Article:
mANikya makuTa hAra valaya dhara
mattEbha kumbha bhEdana paTu tara
vANIshArchita pItAmbara dhara **
vaijayantI vana mAlA dhara **
ANavAdi vijaya mAnasAkara
apahata kaMsAsura nata bhUsura
(madhyama kAla sAhityam)
drONa karNa duryOdhanAdi hara
draupadI mAna saMrakshaNa kara
vaiNika gAyaka guru guha nuta
pura vairi vihita (alt: vinuta) gOpikA manOhara
** these two lines don’t seem to be sung..
O The Child (bAla) Cowherd (gOpAla), protect (pAlayAshu) me (mAm)! O Hari (harE), you are dear (vatsala) to your devotees (bhakta), an ocean (jaladhi) of mercy (kRpA).
With a body (sharIra) like (here it means the colour of) blue (nIla) rain clouds (nIrada), you are most wise (dhIra tara). Your hands (kara) are like a lotus (nIraja). You bestow (kara=the one who causes) incomparable (nirupama) bliss (Ananda). You assumed the appearance (vesha dhara) of a cowherd (gOpa) by divine sport (lIlayA). You hold (dhara) a flute (muraLI). You are bearer of fortune (shrI dhara, name of Vishnu, also means He who holds Lakshmi). You are excellent (vara) Damodara, one whose waist was tied with a rope (from the Damodara Lila).
You are the one who destroyed (haraNa) the wrestler (malla) Chanura with great skill (nipuNa tara). You slew (nihata) Shakatasura with your feet (charaNa). You are the destroyer (hara) of Mura. You are wearing (suffix dhara) crown (mukuTa) of rubies (mAnikya), garlands (hAra) and armlets/bangles (valaya). You very skilfully (paTu tara) fractured/broke (bhEdana) the high forehead (kumbha) of a mad /furious (matta) elephant (ibha) (from the story of the killing of the elephant Kuvalayapida). You are worshipped (archita) by Brahma, husband (Isha) of Saraswati (vANI). You wear (suffix dhara) yellow (pIta) garments (ambara). You wear (suffix dhara) a garland (mAlA) of forest (vana) flowers (vaijayantI, a kind of forest flower). You are victorious (vijaya) over egoism (ANava) etc (Adi) by his excellent (Akara) mental powers (mAnasa). You destroyed (apahita) the demon (asura) Kamsa. You are worshipped (nata) by Brahmanas (bhUsura). You defeated (hara) Drona, Karna, Duryodhana etc (Adi). You protected (samrakshaNa kara) Drapadi’s honour (mAna). You are praised (nuta) by the Veena player (vaiNika) and singer / musician (gAyaka) Guruguha (signature of the composer). You put in order (vihita) the enemies (vairi) of the town (pura) [does this refer to His protecting Dwaraka? I am unsure about this. The alternate word vinuta is translated often as praised so here it could mean ‘praised by the enemies ‘]. You are the enchanter (manOhara) of the cowherdesses (gOpikA).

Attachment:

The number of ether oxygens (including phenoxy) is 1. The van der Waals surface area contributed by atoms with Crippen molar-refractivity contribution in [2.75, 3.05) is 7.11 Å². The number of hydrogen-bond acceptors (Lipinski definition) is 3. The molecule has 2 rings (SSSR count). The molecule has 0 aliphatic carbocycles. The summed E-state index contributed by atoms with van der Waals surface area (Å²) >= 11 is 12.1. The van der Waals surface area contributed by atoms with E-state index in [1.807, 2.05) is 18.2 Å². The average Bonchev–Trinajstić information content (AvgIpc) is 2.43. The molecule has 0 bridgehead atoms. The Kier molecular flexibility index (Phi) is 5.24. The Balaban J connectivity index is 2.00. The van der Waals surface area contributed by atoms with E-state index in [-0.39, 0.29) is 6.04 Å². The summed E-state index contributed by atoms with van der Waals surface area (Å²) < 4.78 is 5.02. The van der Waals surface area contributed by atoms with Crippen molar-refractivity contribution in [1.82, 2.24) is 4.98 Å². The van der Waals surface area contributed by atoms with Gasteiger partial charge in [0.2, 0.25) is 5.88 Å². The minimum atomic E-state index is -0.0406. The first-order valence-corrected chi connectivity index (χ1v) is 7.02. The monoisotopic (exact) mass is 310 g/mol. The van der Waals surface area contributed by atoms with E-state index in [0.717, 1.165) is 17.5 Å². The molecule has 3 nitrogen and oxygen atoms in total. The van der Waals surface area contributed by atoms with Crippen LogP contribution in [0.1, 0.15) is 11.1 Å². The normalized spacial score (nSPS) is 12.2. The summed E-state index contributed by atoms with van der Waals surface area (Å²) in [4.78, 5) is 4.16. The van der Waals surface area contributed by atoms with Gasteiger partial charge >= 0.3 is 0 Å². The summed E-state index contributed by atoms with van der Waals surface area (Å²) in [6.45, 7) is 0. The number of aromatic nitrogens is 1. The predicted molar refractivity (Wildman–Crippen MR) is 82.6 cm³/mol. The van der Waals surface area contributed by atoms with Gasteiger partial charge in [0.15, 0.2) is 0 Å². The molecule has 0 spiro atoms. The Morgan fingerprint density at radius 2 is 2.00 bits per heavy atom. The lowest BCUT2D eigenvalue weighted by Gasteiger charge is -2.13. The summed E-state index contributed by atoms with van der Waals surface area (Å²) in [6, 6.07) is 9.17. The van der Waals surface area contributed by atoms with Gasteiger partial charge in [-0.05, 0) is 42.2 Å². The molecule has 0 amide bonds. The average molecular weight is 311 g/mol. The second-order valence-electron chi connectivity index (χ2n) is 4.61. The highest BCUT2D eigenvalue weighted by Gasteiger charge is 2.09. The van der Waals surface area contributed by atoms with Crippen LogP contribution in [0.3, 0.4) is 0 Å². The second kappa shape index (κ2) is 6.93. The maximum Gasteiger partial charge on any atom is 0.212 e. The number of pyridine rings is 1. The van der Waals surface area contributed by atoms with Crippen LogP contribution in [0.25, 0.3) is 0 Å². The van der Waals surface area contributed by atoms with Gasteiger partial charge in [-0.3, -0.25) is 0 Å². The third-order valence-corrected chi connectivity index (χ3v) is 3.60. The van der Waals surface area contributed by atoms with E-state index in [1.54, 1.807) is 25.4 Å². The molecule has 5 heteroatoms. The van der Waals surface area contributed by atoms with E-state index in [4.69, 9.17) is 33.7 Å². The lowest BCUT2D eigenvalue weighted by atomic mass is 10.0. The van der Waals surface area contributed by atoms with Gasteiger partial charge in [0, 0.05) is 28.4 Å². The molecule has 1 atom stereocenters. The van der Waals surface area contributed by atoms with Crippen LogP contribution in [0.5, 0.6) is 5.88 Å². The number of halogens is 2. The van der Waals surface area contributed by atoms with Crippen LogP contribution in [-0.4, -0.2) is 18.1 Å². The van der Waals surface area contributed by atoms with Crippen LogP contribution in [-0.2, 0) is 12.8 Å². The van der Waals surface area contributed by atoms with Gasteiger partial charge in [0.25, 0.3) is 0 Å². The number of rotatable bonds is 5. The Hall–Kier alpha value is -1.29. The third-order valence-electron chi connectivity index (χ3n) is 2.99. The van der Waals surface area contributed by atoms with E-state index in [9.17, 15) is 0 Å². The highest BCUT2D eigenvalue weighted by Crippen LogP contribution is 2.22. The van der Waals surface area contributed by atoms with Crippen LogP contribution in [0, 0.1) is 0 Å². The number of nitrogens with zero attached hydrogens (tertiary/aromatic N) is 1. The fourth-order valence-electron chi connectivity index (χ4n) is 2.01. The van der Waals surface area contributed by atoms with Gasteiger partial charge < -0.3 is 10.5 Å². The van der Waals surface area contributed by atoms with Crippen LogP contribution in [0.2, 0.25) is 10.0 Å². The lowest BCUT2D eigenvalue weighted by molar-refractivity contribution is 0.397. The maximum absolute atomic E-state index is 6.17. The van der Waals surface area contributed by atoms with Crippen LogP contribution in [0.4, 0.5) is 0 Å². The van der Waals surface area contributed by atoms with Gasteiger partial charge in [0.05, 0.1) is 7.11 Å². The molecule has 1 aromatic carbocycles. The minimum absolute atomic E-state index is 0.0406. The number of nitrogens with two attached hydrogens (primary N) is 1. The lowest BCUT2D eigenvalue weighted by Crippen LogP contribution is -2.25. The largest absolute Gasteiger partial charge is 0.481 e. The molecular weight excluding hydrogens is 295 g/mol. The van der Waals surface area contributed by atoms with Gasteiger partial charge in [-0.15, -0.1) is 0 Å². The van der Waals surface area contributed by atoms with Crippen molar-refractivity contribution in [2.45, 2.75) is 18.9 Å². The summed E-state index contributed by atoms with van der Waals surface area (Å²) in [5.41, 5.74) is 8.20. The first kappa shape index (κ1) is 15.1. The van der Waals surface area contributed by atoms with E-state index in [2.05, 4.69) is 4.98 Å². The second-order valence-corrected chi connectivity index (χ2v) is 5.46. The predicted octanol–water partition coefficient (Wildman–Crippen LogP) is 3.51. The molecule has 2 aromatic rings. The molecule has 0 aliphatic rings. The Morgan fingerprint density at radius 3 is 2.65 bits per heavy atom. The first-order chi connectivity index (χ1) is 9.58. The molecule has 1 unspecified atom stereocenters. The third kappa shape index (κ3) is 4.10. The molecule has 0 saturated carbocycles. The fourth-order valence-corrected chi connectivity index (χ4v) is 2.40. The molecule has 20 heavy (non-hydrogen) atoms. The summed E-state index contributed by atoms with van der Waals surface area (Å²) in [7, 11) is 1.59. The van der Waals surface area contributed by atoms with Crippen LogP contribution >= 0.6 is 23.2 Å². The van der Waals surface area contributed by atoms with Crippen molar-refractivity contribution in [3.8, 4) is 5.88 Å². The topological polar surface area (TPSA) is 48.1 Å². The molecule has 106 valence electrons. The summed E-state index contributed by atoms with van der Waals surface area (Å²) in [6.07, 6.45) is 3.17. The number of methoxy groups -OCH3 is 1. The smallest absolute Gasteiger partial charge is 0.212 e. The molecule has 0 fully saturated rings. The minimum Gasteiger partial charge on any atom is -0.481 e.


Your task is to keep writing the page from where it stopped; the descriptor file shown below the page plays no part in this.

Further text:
12 responses to “Balagopala”
like before.We are the “Makhan Chors” of Tansen-ique.We stole your line-stick image of Krishna for our mast head.See us at https://www.facebook.com/groups/Tansenique/.Did he ever say Thank you? As a Lord or child?
Aami kichu kam chor noi..chabi-ta to internet teke tola! What should Krishna thank anyone for? Everything is His isn’t it?
Interesting story , you really make the introduction to any krithi a good read .. Thanks for this write up and the song .. Been quite some time .. Keep writing ..
Thank you Padma 🙂 Yes, it has been ages hasn’t it..I feel rather guilty! I’ve been so busy with my travels…but thats my life and I just have to manage to squeeze in this blog with everything else. I shall make a better effort!
Typing this comment listening to Seshagopalan.As always your selection of the rendition is spot on – wonder how many versions you listen to before choosing the “best”.
Somehow the meaning of the kriti leaves me unsatisfied. A “Balagopla” should not be associated with killing, fracture. slaying, killing elephants, asuras, etc etc. Just my feeling. Of course, I didn’t know the meaning of the kriti at all until I read your post. Yes, there is always an involved interpretation, but …..
Just in the mood to listen to the music and forget the words.
Festive season is coming – Gokulashtami, Vinayaka Chathurthi, Dushera, Diwali, et all. So we’ll see more of you here since you are very faithful in wishing readers and making festival posts 🙂
Hi Ramesh! In this case I did listen to at least a dozen renditions before making my suggestions..but sometimes I come from the opposite direction, I choose a rendition which I am listening to and go from there!
I agree..I wish Dikshithar had restrained himself to the krishna leela in his young years for this song, given its on Bala Gopala…like you say there are deeper meanings likely but I am only capable of word-for-word translations 🙂 Hope you enjoy the music!
Hi Suja – It has been a while since you blogged. Please do write more frequently. What a wonderful rendition in Bhairavi. I have always been a fan of TNS and this is another awesome performance.
When you get a chance, do listen to KVN’s Balakrishnan Padamalar in Dhanyasi – https://www.youtube.com/watch?v=yHxemTIXC7w
Hi Srini, Thanks for the comment! And thanks also for the recommendation, I will listen this weekend. I am trying to see how I can become more active with my blog…so many conflicting priorities!
A great selection and introduction as always, and hope you had a good Janmashtami. I’ve listened to both links now, and I see what you mean about Balamuralikrishna having that touch of sadness, or poignancy. I think I prefer the softness of this version.
Glad you are still posting, even if further apart. Totally understand how time consuming blogging can be, despite how enjoyable it is. I even sometimes struggle to keep up with all the blogs I love visiting!
Hi Sakthi! Balamuralikrishna’s version is indeed soft and gentle..glad it appealed to you! I feel rather guilty not posting more often so I have aan alternative for times when I am busy..will post soon 🙂
Hi Suja.. This story really took me back to my young school days. I had listened to this story and indeed I think I vaguely recall it being enacted in my school on a school day ..in Hindi. But the story had faded from my mind with just the imprint of it left and the minute I saw the start of the story, it all came back in a flash. Wonderful indeed.
Hi again! Glad the story brought back some nice memories! The play must have made the rounds at all the schools..yes, I too acted in a Hindi version, twice as it happens. The first time I was the little boy and my sister who is just 3 years older than me acted as my mother, nine yards sari and all 🙂 The second time I got to be Krishna which was more fun for a little girl because I got to dress up and wear all kinds of jewellery in the last ‘reveal’ scene!